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What Is My Worth As a Work-at-Home Mom?

She eclipsed everything when she was born. Though I still did a small amount of work during my maternity leave, when that two-month grace period came to an end, I no longer minded the idea of scaling back on things that had previously been non-negotiable parts of my life; the manuscript on which I was working. The essays I was submitting. The yoga classes I was teaching.

Maybe writing just won't be my thing anymore, I thought to myself. Maybe mothering will be enough.

But nine months in as the default parent, I wanted to reclaim those parts of my identity. I didn't want my work to be an afterthought, the thing I squeezed in at the edges of everything else. I didn't want my husband to be the only one making money, or the only one progressing in his field. And more importantly, I wanted to revive the manuscript I'd put to the side around the time I'd gotten pregnant. Once upon a time, it had been my dream to write and publish a book. I didn't want to let that go.

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But it felt so hard to do this when I was also doing the laundry, scooping shit out of the litter box, unloading the dishwasher, going to the supermarket, and cooking dinner. It seemed impossible when I was managing Twitter for one client, blogging for another, and interviewing 10+ people a month in order to write up multiple academic articles. And then there was Emily. Her feedings. Her diaper changes. The guilt I felt every time I ignored her to do work. How could I do something that was just for me when so many other people were relying upon me?

I was nervous when I approached my husband about applying for a yoga and writing retreat up in Newport, Rhode Island. I told him he'd have to work from home for two days so he could watch Em.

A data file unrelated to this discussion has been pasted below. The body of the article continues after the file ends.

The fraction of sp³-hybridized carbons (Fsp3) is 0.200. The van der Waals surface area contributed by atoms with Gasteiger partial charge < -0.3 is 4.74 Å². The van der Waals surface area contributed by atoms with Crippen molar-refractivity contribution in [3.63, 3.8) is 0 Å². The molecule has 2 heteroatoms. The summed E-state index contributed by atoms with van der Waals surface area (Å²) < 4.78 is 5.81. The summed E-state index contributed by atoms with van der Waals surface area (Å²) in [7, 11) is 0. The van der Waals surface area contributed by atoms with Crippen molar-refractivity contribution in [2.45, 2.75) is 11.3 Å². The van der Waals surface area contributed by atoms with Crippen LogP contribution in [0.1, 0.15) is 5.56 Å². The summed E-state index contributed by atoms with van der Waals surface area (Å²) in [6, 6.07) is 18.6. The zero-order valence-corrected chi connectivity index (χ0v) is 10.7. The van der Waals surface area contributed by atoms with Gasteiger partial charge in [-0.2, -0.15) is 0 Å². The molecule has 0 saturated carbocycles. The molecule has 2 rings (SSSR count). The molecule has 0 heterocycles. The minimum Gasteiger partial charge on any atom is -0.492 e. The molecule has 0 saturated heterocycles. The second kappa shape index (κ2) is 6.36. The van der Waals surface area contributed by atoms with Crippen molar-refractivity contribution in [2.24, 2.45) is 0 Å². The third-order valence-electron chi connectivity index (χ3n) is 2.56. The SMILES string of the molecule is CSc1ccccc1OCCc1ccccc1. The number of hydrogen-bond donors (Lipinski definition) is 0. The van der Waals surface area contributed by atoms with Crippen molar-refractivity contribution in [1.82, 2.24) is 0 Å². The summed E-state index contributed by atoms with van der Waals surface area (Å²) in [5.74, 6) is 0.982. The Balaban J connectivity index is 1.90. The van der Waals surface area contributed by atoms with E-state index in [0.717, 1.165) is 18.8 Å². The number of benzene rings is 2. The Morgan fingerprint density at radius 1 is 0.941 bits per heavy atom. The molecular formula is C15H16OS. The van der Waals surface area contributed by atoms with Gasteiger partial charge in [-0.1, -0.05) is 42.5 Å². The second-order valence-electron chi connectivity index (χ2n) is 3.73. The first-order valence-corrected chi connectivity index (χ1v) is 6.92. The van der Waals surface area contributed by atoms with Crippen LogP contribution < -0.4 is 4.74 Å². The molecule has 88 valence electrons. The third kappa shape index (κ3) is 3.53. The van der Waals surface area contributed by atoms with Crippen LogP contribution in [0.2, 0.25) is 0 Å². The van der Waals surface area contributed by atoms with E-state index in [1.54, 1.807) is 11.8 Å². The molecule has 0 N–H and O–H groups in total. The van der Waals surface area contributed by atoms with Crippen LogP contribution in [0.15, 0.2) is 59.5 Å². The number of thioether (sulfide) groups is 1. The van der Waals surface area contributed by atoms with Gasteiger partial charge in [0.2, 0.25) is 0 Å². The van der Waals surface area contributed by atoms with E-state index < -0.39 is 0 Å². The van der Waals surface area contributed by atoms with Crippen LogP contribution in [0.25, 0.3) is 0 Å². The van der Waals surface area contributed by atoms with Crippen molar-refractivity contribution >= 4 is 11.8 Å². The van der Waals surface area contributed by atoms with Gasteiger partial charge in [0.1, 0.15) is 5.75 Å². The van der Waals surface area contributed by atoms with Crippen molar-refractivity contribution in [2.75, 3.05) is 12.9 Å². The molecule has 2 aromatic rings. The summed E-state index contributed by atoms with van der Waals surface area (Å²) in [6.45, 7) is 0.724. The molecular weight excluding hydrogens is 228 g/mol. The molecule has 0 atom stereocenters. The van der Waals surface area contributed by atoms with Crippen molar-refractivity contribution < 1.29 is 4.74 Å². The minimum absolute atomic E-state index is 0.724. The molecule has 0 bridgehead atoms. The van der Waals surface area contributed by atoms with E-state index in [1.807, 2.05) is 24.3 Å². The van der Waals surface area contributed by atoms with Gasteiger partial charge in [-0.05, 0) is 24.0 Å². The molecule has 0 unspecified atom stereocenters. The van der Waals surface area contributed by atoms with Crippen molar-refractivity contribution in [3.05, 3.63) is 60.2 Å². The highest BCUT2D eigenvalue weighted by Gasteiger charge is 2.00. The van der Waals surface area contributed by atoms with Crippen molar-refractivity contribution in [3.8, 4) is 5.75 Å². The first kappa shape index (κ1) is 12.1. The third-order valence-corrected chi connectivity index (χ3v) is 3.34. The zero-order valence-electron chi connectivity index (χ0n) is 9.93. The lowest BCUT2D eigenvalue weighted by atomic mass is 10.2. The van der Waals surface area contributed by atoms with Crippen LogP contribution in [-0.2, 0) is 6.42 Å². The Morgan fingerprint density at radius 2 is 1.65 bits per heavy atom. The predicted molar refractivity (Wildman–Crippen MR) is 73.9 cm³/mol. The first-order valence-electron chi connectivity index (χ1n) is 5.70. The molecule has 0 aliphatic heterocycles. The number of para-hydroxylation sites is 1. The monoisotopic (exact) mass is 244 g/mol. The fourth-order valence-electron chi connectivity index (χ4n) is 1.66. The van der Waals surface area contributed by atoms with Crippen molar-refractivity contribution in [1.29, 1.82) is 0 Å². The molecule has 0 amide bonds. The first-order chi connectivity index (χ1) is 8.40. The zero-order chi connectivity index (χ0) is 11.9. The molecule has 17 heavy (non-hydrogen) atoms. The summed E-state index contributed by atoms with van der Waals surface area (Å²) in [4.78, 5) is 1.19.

"When would you be gone?" he asked me.

"I'd leave to head up there on a Thursday afternoon," I told him. "I'd be back on Sunday."

And so I fumble my way through a life that requires me to do it all, but which makes it impossible for me to excel at any of it.

He tapped a finger against his lips. Took a few moments to think. "I'll just take those days off," he finally said, taking his phone out of his pocket in order to text his boss. "I can't focus on Emily when I have my employer to answer to."

And that's when my head began to spin and I began speaking in tongues and I projectile vomited all over the kitchen floor and my husband had to call someone in to perform an exorcism.

Because no one had offered me the option of taking the next 18 years off to focus on our daughter.

On the other hand, when my husband left for Napa Valley on a business trip that saw him gone from early on a Monday morning to late on a Thursday night, I was still expected to do it all, this time without the reprieve I usually got when my husband arrived home from work and handled Em's bedtime routine. I became so frustrated by this relentless juggling act that, by the end of the third day, I was in tears. "Good night Em. I love you," I whispered as I lay her gently down in her crib and flicked on her nightlight and clenched my fists, my hands shaking.

The income disparity between myself and my husband has always made me feel undervalued, as if the work I do is not nearly as important. What I consider to be my biggest accomplishments have never been my biggest paychecks, and it hurts to know that my husband only considers me successful now because of the extent to which my income has increased.

Life as a mother has only thrown this dynamic into sharp relief. What is worth less? My role as a freelance writer or my role as the mother of our child? When it's taken for granted that I will parent at the expense of my work, but that he will not parent at the expense of his, the answer seems clear: my work is nothing; my daughter is everything.

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But if I somehow manage to lose my grip on the headway I've made as a professional—if I let any of those balls drop for even an instant—I become worth even less.

And so I fumble my way through a life that requires me to do it all, but which makes it impossible for me to excel at any of it. I take seven hours to write a single blog post. I take weeks to write a single chapter.

Who am I if I am not a successful writer? Who am I if I am not the perfect mother?

What, or where, is my worth?

Image via Twenty20/toddemaus

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